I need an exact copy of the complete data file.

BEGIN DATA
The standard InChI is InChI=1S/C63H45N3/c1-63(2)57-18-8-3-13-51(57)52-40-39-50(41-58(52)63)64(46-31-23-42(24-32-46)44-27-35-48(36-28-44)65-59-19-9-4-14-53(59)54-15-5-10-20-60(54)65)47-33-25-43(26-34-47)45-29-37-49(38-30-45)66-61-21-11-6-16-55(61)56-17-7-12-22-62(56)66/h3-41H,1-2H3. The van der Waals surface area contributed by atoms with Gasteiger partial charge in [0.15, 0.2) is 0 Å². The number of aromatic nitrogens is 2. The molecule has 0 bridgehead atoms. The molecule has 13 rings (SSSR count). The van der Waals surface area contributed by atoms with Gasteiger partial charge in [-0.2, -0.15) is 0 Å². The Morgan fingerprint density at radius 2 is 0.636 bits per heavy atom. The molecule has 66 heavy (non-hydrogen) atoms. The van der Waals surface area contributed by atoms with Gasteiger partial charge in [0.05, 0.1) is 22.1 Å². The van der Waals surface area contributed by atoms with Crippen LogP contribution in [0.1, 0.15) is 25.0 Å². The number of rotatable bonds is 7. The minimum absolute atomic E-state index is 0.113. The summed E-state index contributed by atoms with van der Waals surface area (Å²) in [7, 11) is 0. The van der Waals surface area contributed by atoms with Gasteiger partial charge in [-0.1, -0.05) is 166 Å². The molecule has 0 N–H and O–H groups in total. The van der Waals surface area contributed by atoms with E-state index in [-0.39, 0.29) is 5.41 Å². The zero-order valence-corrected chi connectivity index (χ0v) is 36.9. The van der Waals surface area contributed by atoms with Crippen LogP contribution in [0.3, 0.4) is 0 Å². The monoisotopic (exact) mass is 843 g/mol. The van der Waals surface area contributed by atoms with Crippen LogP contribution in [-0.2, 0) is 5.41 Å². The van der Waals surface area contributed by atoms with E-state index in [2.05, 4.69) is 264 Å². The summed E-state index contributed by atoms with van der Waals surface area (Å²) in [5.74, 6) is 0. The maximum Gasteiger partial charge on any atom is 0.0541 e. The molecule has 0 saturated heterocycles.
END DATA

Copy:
The standard InChI is InChI=1S/C63H45N3/c1-63(2)57-18-8-3-13-51(57)52-40-39-50(41-58(52)63)64(46-31-23-42(24-32-46)44-27-35-48(36-28-44)65-59-19-9-4-14-53(59)54-15-5-10-20-60(54)65)47-33-25-43(26-34-47)45-29-37-49(38-30-45)66-61-21-11-6-16-55(61)56-17-7-12-22-62(56)66/h3-41H,1-2H3. The van der Waals surface area contributed by atoms with Gasteiger partial charge in [0.15, 0.2) is 0 Å². The number of aromatic nitrogens is 2. The molecule has 0 bridgehead atoms. The molecule has 13 rings (SSSR count). The van der Waals surface area contributed by atoms with Gasteiger partial charge in [-0.2, -0.15) is 0 Å². The Morgan fingerprint density at radius 2 is 0.636 bits per heavy atom. The molecule has 66 heavy (non-hydrogen) atoms. The van der Waals surface area contributed by atoms with Gasteiger partial charge in [0.05, 0.1) is 22.1 Å². The van der Waals surface area contributed by atoms with Crippen LogP contribution in [0.1, 0.15) is 25.0 Å². The number of rotatable bonds is 7. The minimum absolute atomic E-state index is 0.113. The summed E-state index contributed by atoms with van der Waals surface area (Å²) in [7, 11) is 0. The van der Waals surface area contributed by atoms with Gasteiger partial charge in [-0.1, -0.05) is 166 Å². The molecule has 0 N–H and O–H groups in total. The van der Waals surface area contributed by atoms with E-state index in [-0.39, 0.29) is 5.41 Å². The zero-order valence-corrected chi connectivity index (χ0v) is 36.9. The van der Waals surface area contributed by atoms with Crippen LogP contribution in [0.3, 0.4) is 0 Å². The monoisotopic (exact) mass is 843 g/mol. The van der Waals surface area contributed by atoms with Crippen LogP contribution in [-0.2, 0) is 5.41 Å². The van der Waals surface area contributed by atoms with E-state index in [2.05, 4.69) is 264 Å². The summed E-state index contributed by atoms with van der Waals surface area (Å²) in [5.74, 6) is 0. The maximum Gasteiger partial charge on any atom is 0.0541 e. The molecule has 0 saturated heterocycles.